During the late 1980’s, a unique Japanese magna series titled Fist of the North Star ignited both the international comic book and television markets respectively. Eventually this popular franchise caught fire in the US and successfully branched off into different mediums to engage various consumers from all walks of life.
One of those ventures included the release of a jumbled beat em’up video game called Ken’s Rage way back in November of 2010. Now after years of development, Tecmo Koei has released a followup sequel that’s even sloppier then the original. Fist of the North Star: Ken’s Rage 2 is simply put a bloody mess of a game. Here are a few reasons why you may want to pass on this one.
Ken’s Rage 2’s campaign mode (referred to as Legend mode) follows the story of Kenshiro, the master of an ancient martial arts style of assassination called Hokuto Shinken. With a narrative originally crafted by manga artist and series creator Tetsuo Hara, the sequel delivers a deeper look into the aftermath of a war-torn world in shambles. In dealing with his own personal battles, Kenshiro is often thrown into countless situations where he must use his unique combat skills to save the day.
In an effort to switch things up, the developers have also granted players access to several different playable fan favorite characters at certain segments of the story. On top of all this, the campaign is fairly lengthy as it spans across 36 chapters and splits them up into 4 overarching storylines. While all of this may sound intriguing for some, there are several areas of flawed game design and development that hold this game back from reaching it’s fullest potential.
Starting with the story itself, the decision to stay faithful to the source material is admirable but still feels way too generic. Many times you will come across a supporting cast of characters who meet their untimely deaths all too sudden, thus never really giving you a chance to fully care about them. There are of course some exceptions to this rule, but the problem is that these concepts are recycled over and over again from the very beginning to the brutal end. This may be of minor concern to some people, but it definitely is something that I found to be quite predictable and annoying.
Graphically, this game is painfully ugly to look at in many instances. Stage backgrounds and textures are extremely murky and dated. Some boss character designs are nothing more then ripped off versions of fighters in other games and look consistently horrid throughout. Performance hiccups also ruin the presentation quality, and cut scenes showcase distracting texture-popping issues at times. In all honesty, if you had told me that I would be playing a game with this level of graphical quality late in the current cycle of consoles then I would have thought you were joking. Unfortunately, the sad thing is that this joke is a reality and a dismal one at that.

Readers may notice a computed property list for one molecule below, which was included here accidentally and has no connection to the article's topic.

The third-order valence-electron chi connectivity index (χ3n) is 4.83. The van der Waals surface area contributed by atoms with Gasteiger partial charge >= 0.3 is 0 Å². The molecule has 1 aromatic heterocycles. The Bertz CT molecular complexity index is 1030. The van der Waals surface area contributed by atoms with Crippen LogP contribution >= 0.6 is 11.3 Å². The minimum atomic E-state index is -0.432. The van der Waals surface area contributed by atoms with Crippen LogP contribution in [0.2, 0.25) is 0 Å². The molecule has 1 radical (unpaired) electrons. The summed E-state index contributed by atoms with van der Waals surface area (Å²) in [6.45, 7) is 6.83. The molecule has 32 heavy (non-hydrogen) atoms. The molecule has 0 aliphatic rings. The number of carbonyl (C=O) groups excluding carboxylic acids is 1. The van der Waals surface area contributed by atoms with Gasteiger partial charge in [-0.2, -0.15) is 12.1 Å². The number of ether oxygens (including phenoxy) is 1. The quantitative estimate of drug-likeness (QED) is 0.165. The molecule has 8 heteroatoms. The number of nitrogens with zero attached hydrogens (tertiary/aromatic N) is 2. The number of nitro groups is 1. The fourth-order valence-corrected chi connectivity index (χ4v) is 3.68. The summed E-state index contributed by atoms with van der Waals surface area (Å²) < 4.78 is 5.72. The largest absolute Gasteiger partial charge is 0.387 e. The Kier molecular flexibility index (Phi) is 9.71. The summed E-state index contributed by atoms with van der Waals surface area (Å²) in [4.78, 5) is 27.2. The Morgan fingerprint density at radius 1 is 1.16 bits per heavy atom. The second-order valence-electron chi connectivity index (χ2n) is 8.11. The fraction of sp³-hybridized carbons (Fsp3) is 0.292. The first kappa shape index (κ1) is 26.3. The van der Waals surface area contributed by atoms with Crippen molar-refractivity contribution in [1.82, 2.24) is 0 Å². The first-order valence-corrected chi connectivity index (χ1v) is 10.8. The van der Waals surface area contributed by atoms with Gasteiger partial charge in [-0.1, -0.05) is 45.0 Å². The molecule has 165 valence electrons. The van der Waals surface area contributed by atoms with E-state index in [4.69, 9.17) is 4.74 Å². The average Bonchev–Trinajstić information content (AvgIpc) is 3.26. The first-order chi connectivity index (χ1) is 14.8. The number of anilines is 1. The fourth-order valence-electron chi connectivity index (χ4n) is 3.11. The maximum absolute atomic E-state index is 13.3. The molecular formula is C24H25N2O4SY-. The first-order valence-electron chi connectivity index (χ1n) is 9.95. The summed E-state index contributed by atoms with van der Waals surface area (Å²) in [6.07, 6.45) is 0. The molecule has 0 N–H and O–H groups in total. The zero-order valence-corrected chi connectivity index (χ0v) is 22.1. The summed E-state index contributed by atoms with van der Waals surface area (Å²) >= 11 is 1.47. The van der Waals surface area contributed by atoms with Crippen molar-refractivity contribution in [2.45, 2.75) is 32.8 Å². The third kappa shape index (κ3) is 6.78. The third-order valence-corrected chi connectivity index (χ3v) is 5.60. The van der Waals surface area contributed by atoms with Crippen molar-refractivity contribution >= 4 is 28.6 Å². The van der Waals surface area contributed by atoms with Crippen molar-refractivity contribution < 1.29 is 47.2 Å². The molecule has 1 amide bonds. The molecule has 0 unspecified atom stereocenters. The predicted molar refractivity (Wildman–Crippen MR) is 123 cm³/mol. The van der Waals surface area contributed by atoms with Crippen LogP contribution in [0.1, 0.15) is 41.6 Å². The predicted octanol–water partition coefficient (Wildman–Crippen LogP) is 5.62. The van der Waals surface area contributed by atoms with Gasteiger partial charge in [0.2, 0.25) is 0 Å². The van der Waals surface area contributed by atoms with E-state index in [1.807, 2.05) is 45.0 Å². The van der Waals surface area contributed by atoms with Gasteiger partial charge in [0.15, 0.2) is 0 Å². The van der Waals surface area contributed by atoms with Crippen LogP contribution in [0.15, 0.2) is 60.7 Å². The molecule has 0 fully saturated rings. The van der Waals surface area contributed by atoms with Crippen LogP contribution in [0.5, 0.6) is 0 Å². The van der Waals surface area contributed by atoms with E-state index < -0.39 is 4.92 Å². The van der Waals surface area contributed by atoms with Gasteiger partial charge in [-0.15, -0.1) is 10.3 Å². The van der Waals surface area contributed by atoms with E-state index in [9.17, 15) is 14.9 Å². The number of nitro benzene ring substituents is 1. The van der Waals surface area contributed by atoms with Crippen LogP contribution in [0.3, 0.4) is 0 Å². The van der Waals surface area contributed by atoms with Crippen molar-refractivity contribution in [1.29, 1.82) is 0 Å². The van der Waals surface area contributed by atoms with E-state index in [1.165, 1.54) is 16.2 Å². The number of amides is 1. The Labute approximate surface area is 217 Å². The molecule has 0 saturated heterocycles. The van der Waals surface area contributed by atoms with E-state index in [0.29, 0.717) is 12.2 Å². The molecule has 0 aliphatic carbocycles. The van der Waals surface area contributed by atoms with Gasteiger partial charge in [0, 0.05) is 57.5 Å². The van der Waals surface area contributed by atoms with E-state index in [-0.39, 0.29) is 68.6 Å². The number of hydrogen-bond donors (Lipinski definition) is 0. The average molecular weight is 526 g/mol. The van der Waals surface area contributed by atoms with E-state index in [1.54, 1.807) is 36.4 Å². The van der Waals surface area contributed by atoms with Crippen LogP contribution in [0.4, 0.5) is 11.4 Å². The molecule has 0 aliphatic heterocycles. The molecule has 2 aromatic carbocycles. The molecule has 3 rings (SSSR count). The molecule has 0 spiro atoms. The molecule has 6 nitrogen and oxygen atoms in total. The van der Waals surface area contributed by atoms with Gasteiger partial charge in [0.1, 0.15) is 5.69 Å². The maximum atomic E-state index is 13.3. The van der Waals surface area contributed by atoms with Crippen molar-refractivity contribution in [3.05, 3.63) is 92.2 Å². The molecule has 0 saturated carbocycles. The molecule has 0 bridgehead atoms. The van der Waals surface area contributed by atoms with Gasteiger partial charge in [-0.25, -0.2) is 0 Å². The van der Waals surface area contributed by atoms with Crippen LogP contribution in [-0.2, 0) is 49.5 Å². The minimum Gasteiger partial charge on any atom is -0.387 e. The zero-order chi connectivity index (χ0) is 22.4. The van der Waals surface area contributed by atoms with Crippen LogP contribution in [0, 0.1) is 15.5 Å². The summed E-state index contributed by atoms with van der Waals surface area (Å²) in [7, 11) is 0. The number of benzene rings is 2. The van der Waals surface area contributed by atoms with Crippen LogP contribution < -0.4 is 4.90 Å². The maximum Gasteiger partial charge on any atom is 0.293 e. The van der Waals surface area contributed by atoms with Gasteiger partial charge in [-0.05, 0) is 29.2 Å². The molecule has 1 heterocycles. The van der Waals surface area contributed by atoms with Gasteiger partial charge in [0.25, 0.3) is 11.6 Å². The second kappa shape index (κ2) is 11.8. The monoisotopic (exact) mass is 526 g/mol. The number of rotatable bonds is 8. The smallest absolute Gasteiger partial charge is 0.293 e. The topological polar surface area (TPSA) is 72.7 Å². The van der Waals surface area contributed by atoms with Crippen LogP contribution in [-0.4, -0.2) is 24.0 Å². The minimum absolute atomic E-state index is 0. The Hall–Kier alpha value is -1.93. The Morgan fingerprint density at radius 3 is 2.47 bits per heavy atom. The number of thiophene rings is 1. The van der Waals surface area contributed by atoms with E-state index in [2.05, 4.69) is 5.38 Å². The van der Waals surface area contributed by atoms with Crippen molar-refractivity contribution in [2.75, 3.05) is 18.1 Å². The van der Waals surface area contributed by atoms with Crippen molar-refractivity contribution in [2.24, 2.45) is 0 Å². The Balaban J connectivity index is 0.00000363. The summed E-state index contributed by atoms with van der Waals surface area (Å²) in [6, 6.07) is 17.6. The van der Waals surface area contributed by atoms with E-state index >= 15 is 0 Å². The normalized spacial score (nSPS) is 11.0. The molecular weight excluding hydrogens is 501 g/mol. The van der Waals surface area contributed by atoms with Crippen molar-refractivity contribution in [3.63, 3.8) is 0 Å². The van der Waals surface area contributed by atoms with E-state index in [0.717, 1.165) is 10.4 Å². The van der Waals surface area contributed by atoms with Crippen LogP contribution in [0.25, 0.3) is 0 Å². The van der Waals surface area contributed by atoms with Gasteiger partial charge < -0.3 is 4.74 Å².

The single biggest problem with this game lies heavily in the gameplay mechanics. One big decision that the creative team made with this sequel was to pull all of their inspiration from the Dynasty Warrior games. As a result, the player is constantly surrounded by swarms of enemies on the screen at once and receives a letter grade based on how fast they defeat their adversaries. The AI is extremely easy to overcome, providing no challenge whatsoever for the ridiculously overpowered Kenshiro.
In addition to the chaos that ensues in these close quarters battles, the camera is also an enemy that refuses to go away. This becomes particularly more apparent as you get into later portions of the game and some of the more challenging boss battles. Take these two concerns and add a bunch of repetitive gangs and boss types here and there and you have a recipe for disaster.
With so many negatives to speak of, there are at least a few things that are somewhat positive about this game. When you do end up winning boss battles, you use timed quicktime button prompts to administer the final blows. In many instances, these targeted attacks are pressure point sensitive and cause your opponents to explode. These tactics are repetitive throughout but they never seem to stop being funny to look at.
Defeating these enemies also unlocks new signature moves that can be used in later battles. There is also a cool level up system that you can build up by acquiring scrolls throughout every stage. These end up becoming vital in the end because they allow you to customize your ability to use special attacks more frequently. Lastly, if there is one thing that magna fans will appreciate about this game it is that all the dialogue is in Japanese with English subtitles. This may or may not excite some people, but I was cool with it given the content of the genre and the game as a whole.
Once you have finished Legend mode in it’s entirety, you could explore what the Dream mode has to offer. This mode allows you to play bonus stories from fighters unlocked within the campaign, and participate in both Co-op and Team matches online with up to 8 players total. It’s important to note that the same issues I described above are also apparent in these modes so I would highly suggest that you play at your own risk.
Fist of the North Star: Ken’s Rage 2 is a subpar brawler that fails to surpass the bar set by the previous entry in the series. While offering a meaty campaign mode is great, the core gameplay mechanics and dated graphics will easily discourage many from sticking with this game for long. If you’re a fan of beat em’ up games and you absolutely have to have this game, then I would highly suggest that you wait until the price drops.
This review was based on a retail copy of the game for the Xbox 360 provided by Tecmo Koei.
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